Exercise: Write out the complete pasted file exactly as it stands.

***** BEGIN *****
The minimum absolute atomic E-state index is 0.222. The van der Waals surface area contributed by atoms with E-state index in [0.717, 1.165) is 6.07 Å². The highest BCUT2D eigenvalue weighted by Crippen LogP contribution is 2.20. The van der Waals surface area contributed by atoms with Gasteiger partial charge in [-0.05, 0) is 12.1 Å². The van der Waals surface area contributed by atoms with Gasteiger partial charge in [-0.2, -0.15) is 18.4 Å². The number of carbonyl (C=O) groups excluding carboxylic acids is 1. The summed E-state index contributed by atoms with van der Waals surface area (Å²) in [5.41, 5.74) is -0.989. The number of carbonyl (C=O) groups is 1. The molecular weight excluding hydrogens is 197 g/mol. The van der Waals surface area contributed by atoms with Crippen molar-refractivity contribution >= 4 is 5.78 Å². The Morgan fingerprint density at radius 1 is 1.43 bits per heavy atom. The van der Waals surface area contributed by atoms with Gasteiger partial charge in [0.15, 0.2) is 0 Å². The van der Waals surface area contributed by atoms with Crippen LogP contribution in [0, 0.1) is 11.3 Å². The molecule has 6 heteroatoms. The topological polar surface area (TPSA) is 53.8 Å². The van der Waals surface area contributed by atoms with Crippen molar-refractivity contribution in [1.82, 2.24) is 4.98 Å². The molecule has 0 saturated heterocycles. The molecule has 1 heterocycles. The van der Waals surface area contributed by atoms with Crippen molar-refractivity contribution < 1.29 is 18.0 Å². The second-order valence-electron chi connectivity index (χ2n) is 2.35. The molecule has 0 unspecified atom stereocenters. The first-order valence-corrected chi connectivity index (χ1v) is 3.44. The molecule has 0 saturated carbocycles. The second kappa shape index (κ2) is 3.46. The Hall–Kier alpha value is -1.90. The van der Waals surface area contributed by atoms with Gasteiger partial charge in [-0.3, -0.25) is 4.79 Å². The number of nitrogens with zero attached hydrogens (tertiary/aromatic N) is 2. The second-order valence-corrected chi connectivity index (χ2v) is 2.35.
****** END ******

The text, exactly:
The minimum absolute atomic E-state index is 0.222. The van der Waals surface area contributed by atoms with E-state index in [0.717, 1.165) is 6.07 Å². The highest BCUT2D eigenvalue weighted by Crippen LogP contribution is 2.20. The van der Waals surface area contributed by atoms with Gasteiger partial charge in [-0.05, 0) is 12.1 Å². The van der Waals surface area contributed by atoms with Gasteiger partial charge in [-0.2, -0.15) is 18.4 Å². The number of carbonyl (C=O) groups excluding carboxylic acids is 1. The summed E-state index contributed by atoms with van der Waals surface area (Å²) in [5.41, 5.74) is -0.989. The number of carbonyl (C=O) groups is 1. The molecular weight excluding hydrogens is 197 g/mol. The van der Waals surface area contributed by atoms with Crippen molar-refractivity contribution >= 4 is 5.78 Å². The Morgan fingerprint density at radius 1 is 1.43 bits per heavy atom. The van der Waals surface area contributed by atoms with Gasteiger partial charge in [0.15, 0.2) is 0 Å². The van der Waals surface area contributed by atoms with Crippen LogP contribution in [0, 0.1) is 11.3 Å². The molecule has 6 heteroatoms. The topological polar surface area (TPSA) is 53.8 Å². The van der Waals surface area contributed by atoms with Crippen molar-refractivity contribution in [1.82, 2.24) is 4.98 Å². The molecule has 0 saturated heterocycles. The molecule has 1 heterocycles. The van der Waals surface area contributed by atoms with Crippen molar-refractivity contribution < 1.29 is 18.0 Å². The second-order valence-electron chi connectivity index (χ2n) is 2.35. The molecule has 0 unspecified atom stereocenters. The first-order valence-corrected chi connectivity index (χ1v) is 3.44. The molecule has 0 saturated carbocycles. The second kappa shape index (κ2) is 3.46. The Hall–Kier alpha value is -1.90. The van der Waals surface area contributed by atoms with Gasteiger partial charge in [-0.3, -0.25) is 4.79 Å². The number of nitrogens with zero attached hydrogens (tertiary/aromatic N) is 2. The second-order valence-corrected chi connectivity index (χ2v) is 2.35.